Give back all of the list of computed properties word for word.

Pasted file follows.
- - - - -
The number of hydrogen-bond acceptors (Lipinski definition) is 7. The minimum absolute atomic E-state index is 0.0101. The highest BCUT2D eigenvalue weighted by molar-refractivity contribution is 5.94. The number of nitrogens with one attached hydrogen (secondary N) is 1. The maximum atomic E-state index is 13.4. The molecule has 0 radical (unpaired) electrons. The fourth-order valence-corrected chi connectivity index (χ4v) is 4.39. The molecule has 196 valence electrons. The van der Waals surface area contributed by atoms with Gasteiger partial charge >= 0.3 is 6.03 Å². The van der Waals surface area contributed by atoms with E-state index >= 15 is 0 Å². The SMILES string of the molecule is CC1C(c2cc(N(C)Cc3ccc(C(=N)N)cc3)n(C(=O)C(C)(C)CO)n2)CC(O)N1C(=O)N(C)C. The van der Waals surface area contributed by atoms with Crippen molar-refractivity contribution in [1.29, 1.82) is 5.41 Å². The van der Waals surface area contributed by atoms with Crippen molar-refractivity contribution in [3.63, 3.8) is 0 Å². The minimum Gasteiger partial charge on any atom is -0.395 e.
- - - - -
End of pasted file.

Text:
The number of hydrogen-bond acceptors (Lipinski definition) is 7. The minimum absolute atomic E-state index is 0.0101. The highest BCUT2D eigenvalue weighted by molar-refractivity contribution is 5.94. The number of nitrogens with one attached hydrogen (secondary N) is 1. The maximum atomic E-state index is 13.4. The molecule has 0 radical (unpaired) electrons. The fourth-order valence-corrected chi connectivity index (χ4v) is 4.39. The molecule has 196 valence electrons. The van der Waals surface area contributed by atoms with Gasteiger partial charge >= 0.3 is 6.03 Å². The van der Waals surface area contributed by atoms with E-state index >= 15 is 0 Å². The SMILES string of the molecule is CC1C(c2cc(N(C)Cc3ccc(C(=N)N)cc3)n(C(=O)C(C)(C)CO)n2)CC(O)N1C(=O)N(C)C. The van der Waals surface area contributed by atoms with Crippen molar-refractivity contribution in [1.29, 1.82) is 5.41 Å². The van der Waals surface area contributed by atoms with Crippen molar-refractivity contribution in [3.63, 3.8) is 0 Å². The minimum Gasteiger partial charge on any atom is -0.395 e.